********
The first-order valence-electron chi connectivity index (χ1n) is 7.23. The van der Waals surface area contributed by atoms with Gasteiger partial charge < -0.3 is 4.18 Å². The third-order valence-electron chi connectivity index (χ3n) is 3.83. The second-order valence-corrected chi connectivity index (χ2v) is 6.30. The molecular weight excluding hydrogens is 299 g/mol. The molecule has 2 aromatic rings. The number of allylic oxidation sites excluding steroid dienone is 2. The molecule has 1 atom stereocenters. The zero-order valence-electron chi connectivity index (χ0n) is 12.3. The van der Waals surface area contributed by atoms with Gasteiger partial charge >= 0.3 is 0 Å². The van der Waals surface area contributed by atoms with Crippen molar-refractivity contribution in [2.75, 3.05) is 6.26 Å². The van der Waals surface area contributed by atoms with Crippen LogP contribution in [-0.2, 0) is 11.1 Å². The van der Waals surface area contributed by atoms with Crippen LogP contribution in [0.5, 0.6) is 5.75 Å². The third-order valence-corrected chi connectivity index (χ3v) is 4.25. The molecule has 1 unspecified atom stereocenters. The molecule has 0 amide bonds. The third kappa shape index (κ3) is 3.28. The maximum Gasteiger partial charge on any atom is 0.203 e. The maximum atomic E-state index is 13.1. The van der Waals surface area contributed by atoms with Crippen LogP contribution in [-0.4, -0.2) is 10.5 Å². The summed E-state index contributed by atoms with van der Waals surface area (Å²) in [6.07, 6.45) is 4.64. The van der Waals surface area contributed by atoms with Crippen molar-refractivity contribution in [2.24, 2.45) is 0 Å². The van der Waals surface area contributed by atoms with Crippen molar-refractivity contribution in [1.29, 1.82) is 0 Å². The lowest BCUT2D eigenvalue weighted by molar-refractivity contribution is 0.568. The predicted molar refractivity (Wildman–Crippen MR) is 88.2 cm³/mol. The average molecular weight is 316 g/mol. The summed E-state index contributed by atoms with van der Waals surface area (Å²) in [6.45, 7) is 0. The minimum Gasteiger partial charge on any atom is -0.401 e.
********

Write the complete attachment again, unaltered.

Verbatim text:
The first-order valence-electron chi connectivity index (χ1n) is 7.23. The van der Waals surface area contributed by atoms with Gasteiger partial charge < -0.3 is 4.18 Å². The third-order valence-electron chi connectivity index (χ3n) is 3.83. The second-order valence-corrected chi connectivity index (χ2v) is 6.30. The molecular weight excluding hydrogens is 299 g/mol. The molecule has 2 aromatic rings. The number of allylic oxidation sites excluding steroid dienone is 2. The molecule has 1 atom stereocenters. The zero-order valence-electron chi connectivity index (χ0n) is 12.3. The van der Waals surface area contributed by atoms with Gasteiger partial charge >= 0.3 is 0 Å². The van der Waals surface area contributed by atoms with Crippen molar-refractivity contribution in [2.75, 3.05) is 6.26 Å². The van der Waals surface area contributed by atoms with Crippen LogP contribution in [-0.2, 0) is 11.1 Å². The van der Waals surface area contributed by atoms with Crippen LogP contribution in [0.5, 0.6) is 5.75 Å². The third-order valence-corrected chi connectivity index (χ3v) is 4.25. The molecule has 1 unspecified atom stereocenters. The molecule has 0 amide bonds. The third kappa shape index (κ3) is 3.28. The maximum Gasteiger partial charge on any atom is 0.203 e. The maximum atomic E-state index is 13.1. The van der Waals surface area contributed by atoms with Crippen LogP contribution in [-0.4, -0.2) is 10.5 Å². The summed E-state index contributed by atoms with van der Waals surface area (Å²) in [6.07, 6.45) is 4.64. The van der Waals surface area contributed by atoms with Crippen molar-refractivity contribution in [2.24, 2.45) is 0 Å². The van der Waals surface area contributed by atoms with Crippen molar-refractivity contribution in [1.29, 1.82) is 0 Å². The lowest BCUT2D eigenvalue weighted by molar-refractivity contribution is 0.568. The predicted molar refractivity (Wildman–Crippen MR) is 88.2 cm³/mol. The average molecular weight is 316 g/mol. The summed E-state index contributed by atoms with van der Waals surface area (Å²) in [6.45, 7) is 0. The minimum Gasteiger partial charge on any atom is -0.401 e.